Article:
"wordpress:latest@sha256:200455a3ff4bd410505d8b36dd2b4364378d49567ae1ce7566106f3015b4a7f7",
"Env": [
"WORDPRESS_DB_HOST=wordpressdb1",
"WORDPRESS_DB_PASSWORD=collab123"
],
"DNSConfig": {}
},
"Resources": {
"Limits": {},
"Reservations": {}
},
"RestartPolicy": {
"Condition": "any", "MaxAttempts": 0
},
"Placement": {},
"Networks": [
{
"Target": "qy9lln4cq88ihvbv6m206e6ym"
}
],
],
"ForceUpdate": 0
},
"Mode": {
"Replicated": {
"Replicas": 4
}
},
"UpdateConfig": {
"Parallelism": 1,
"FailureAction": "pause",
"MaxFailureRatio": 0
},
"Networks": [
{
"Target": "collabnet"
}
],
"EndpointSpec": {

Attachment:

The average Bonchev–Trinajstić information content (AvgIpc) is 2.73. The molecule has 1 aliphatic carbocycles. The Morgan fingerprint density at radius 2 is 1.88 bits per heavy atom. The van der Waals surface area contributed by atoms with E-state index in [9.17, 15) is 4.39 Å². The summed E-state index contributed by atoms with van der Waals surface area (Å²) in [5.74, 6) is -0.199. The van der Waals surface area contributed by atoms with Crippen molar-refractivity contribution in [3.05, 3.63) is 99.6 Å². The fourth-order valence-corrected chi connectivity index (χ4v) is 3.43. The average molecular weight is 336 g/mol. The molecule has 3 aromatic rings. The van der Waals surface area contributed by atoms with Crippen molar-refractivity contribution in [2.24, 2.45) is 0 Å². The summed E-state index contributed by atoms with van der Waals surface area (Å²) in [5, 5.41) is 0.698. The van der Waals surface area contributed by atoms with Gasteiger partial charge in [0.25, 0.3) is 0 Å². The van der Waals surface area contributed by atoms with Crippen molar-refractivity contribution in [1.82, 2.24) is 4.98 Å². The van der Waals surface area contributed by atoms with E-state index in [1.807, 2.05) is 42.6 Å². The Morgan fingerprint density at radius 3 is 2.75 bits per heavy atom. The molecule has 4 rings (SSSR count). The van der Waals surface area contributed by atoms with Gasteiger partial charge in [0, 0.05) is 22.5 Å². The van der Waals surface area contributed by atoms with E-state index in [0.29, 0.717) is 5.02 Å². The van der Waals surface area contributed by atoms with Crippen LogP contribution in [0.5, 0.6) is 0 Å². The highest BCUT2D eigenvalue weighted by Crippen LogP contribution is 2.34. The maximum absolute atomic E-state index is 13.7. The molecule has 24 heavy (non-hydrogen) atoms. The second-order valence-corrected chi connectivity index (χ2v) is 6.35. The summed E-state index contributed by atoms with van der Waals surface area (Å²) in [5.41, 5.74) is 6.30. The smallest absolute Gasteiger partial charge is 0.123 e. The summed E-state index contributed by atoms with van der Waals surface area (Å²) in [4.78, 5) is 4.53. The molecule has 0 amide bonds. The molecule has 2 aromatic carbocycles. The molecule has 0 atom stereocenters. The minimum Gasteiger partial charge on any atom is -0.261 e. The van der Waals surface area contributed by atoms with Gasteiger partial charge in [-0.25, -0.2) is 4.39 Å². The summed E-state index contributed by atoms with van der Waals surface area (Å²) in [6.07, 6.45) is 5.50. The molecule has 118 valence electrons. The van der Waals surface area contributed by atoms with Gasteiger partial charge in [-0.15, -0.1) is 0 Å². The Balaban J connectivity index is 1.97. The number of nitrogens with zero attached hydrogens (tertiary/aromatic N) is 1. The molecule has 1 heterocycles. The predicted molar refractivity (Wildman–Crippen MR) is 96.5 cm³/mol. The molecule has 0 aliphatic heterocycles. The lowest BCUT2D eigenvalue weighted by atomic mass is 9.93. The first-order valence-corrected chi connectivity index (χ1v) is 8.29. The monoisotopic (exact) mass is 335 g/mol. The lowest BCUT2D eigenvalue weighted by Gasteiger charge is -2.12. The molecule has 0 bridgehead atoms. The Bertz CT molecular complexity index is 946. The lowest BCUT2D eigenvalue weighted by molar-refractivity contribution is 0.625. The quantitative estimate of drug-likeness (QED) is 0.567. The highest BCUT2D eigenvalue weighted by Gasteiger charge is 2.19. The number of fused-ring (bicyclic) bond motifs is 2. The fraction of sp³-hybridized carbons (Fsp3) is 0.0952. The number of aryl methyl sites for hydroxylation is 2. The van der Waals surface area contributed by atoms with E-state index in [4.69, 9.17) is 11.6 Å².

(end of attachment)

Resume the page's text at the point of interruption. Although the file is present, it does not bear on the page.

"Mode": "vip",
"Ports": [
{
"Protocol": "tcp",
"TargetPort": 80,
"PublishedPort": 80,
"PublishMode": "ingress"
}
]
}
},
"Endpoint": {
"Spec": {
"Mode": "vip"
, "Ports": [
{
"Protocol": "tcp",
"TargetPort": 80,
"PublishedPort": 80,
"PublishMode": "ingress"
}
]
},
"Ports": [
{
"Protocol": "tcp",
"TargetPort": 80,
"PublishedPort": 80,
"PublishMode": "ingress"
}
],
"VirtualIPs": [
{
"NetworkID": "139w65kuel147uqzl50iu6vak",
"Addr": "10.255.0.6/16"
},
{
"NetworkID": "qy9lln4cq88ihvbv6m206e6ym",
"Addr": "10.0.0.4/24"
}
]
},
"UpdateStatus": {
"StartedAt": "0001-01-01T00:00:00Z",
"CompletedAt": "0001-01-01T00:00:00Z"

To retrieve the network information for specific service:

Command Output
docker service inspect -f '{{.Spec.Networks | json }}' wordpressapp [{"Target":"collabnet"}]

To list out the port which wordpress is using for specific service:

Command Output
$docker service inspect -f '{{with index .Spec.EndpointSpec.Ports 0}}{{.TargetPort}}{{end}}' wordpressapp 80